Up until this weekend, the Democratic victory narrative has been this: Dems will outperform in early and mail in voting. Republicans, leerier to mail-in voting, will opt for in person voting and will outperform on election day. However, in the end, the in-person voting will not be enough to overcome the massive early voting numbers by the Democrats.
This weekend that narrative shattered in some key states. It’s absolute panic.
Politico’s lead story today contains this revealing quote about many anxiety-ridden memos in Democratic offices:
Michigan is chief among the Democrats’ worries. With 25% of the total vote in, compared to 2016, Republicans have a slim advantage heading into Election Day. It’s expected a rush of ballots from Republicans, leerier of mail voting, will be cast in-person on Nov. 3.
As Democratic strategists pore over early numbers, a clear and unexpected trend is emerging: The lock-downs is suppressing the college vote. On college campuses across America, during a normal election year, many of the social events are tied to campaign events for mostly Democratic candidates. Not this year with COVID-19 lock-downs.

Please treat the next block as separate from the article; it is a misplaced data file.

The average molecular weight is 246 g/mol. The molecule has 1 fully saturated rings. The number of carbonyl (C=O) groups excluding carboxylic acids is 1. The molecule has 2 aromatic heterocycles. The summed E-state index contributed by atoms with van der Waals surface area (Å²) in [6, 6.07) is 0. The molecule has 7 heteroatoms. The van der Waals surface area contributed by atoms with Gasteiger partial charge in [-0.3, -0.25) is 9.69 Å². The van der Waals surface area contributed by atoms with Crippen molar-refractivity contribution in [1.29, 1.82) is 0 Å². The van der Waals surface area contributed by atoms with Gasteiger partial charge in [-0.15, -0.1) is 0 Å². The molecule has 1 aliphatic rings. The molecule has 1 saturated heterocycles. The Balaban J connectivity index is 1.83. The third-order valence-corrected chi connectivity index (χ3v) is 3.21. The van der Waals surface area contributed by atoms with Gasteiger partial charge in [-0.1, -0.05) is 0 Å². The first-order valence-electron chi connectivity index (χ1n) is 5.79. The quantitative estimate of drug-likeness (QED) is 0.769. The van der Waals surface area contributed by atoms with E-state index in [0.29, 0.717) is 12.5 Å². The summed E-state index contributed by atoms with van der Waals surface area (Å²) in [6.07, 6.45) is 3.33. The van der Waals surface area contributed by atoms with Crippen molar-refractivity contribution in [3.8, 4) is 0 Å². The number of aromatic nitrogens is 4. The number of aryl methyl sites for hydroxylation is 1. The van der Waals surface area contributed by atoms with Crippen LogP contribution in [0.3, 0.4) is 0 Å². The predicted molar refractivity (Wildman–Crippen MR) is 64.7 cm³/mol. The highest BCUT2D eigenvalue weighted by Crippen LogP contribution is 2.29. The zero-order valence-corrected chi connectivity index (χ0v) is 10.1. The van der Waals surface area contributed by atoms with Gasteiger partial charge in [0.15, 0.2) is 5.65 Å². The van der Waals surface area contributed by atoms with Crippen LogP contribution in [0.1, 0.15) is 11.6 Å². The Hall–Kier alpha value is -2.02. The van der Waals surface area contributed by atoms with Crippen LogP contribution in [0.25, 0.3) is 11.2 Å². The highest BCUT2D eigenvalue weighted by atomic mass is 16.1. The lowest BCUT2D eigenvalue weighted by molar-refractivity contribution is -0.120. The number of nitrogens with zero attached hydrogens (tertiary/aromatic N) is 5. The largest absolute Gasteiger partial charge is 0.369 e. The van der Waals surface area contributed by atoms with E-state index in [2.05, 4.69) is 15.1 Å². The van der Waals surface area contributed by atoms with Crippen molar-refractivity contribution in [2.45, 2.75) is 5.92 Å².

Also, a general complacency of an inevitable Biden win has gripped campuses. As it turns out, many college outreach initiatives have been cancelled in Michigan, including virtual rallies and door-to-door canvassing, due to Biden’s lead and concerns over social distancing. The result? College students have not turned out to vote, yet.
In, Philadelphia, home to Temple U, Drexel, UPenn and LaSalle Univ, the 18-29 vote has gone from 23.1% in 2016 to 12.5% in 2018, to 11.7% in 2020.
In Dane county, WI, home to UW Madison and one of America’s most liberal college towns, the 18-29 vote has declined from 8.0% in 2016 to 7.3% in 2020. This came as a big surprise. 27% of the total 2016 vote is already in, and the WI youth vote was expected to be energized.
Read the rest at: Panic